Polysaccharides have many kinds of biological activities, such as anti-oxidation, hypoglycemic, enhancing immunity, anti-aging, anti-rheumatism, anti-cancer, and anti-viral properties. etc., which indicating a wide application prospect for their use in the field of medicine and pesticides [23,24]. The production of polysaccharides inducing phytotoxic effects was reported for several fungal pathogens, among which mycolaminarans from the cytoplasma of Phytophthora palmivora, P. cinnamomi, and P. megasperma var. sojae , and EP from a culture filtrate of P. cinnamomi, P. cryptogea, and P. nicotianae  could induce severe wilting on several hosts. More recently, the crude polysaccharide fraction produced by P. foeniculi and its components, galactan and manan, were reported showing phytotoxic effects, i.e., chlorosis, necrosis, and/or wilting, on fennel and on two non-host plants, tobacco and tomato. The macromolecules commonly appear to act by interfering with water movement in plant tissues due to mechanical plugging of the vessels which leads to wilt symptoms, and the phenomenon appears to be related to the size of the molecules and their viscosity rather than to their structure . The exopolysaccharide produced by Phomopsis sp. FJBR-11 was found possessing a high inhibitory activity against TMV infection in our present study. A further investigation on the relationship between the antiviral effect and the size and viscosity of the polysaccharide will help us understand its role and behavior.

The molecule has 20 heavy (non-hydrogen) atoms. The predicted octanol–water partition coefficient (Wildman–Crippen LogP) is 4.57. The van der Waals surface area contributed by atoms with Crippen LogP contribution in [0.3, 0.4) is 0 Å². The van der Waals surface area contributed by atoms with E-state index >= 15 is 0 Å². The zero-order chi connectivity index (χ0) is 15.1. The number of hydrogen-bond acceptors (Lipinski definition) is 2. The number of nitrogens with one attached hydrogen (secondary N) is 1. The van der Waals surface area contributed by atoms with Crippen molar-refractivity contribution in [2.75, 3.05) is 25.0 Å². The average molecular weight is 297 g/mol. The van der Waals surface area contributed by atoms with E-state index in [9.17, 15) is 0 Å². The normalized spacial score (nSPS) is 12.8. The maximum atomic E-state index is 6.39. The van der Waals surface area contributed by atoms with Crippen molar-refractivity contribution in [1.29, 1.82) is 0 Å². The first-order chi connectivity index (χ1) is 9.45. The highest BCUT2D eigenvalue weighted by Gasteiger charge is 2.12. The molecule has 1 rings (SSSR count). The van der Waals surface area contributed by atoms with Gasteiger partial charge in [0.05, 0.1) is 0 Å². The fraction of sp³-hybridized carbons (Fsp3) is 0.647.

3. Materials and Methods
3.1. General Experimental Procedures
1H- and 13C-NMR spectra were obtained with a Bruker AVANCE III 500 spectrometer (Bruker BioSpin, Rheinstetten, Germany) and a JEOL JNM-ECA400 spectrometer (JEOL Ltd., Tokyo, Japan) using tetramethylsilane as an internal standard. Sephadex LH-20 (25–100 μm, Pharmacia Fine Chemical Co., Ltd., Uppsala, Sweden), Lichroprep RP-18 gel (40–63 μm, Merck, Darmstade, Germany), silica gel (200–300 mesh) and silica gel H (Qingdao Oceanic Chemical Co., Qingdao, China) were used for column chromatography. Thin-layer chromatography (TLC) was performed on glass-backed plates coated with 0.25 mm layers of silica gel H (Qingdao Oceanic Chemical Co., Qingdao, China). Fractions were monitored by TLC and spots were visualized by heating silica gel plates sprayed with 5% H2SO4 in EtOH. All solvents and chemicals used were of analytical reagent grade (Sinopharm Chemical Reagent Co., Ltd., Beijing, China), and water was doubly distilled before use.
3.2. Fungal Strain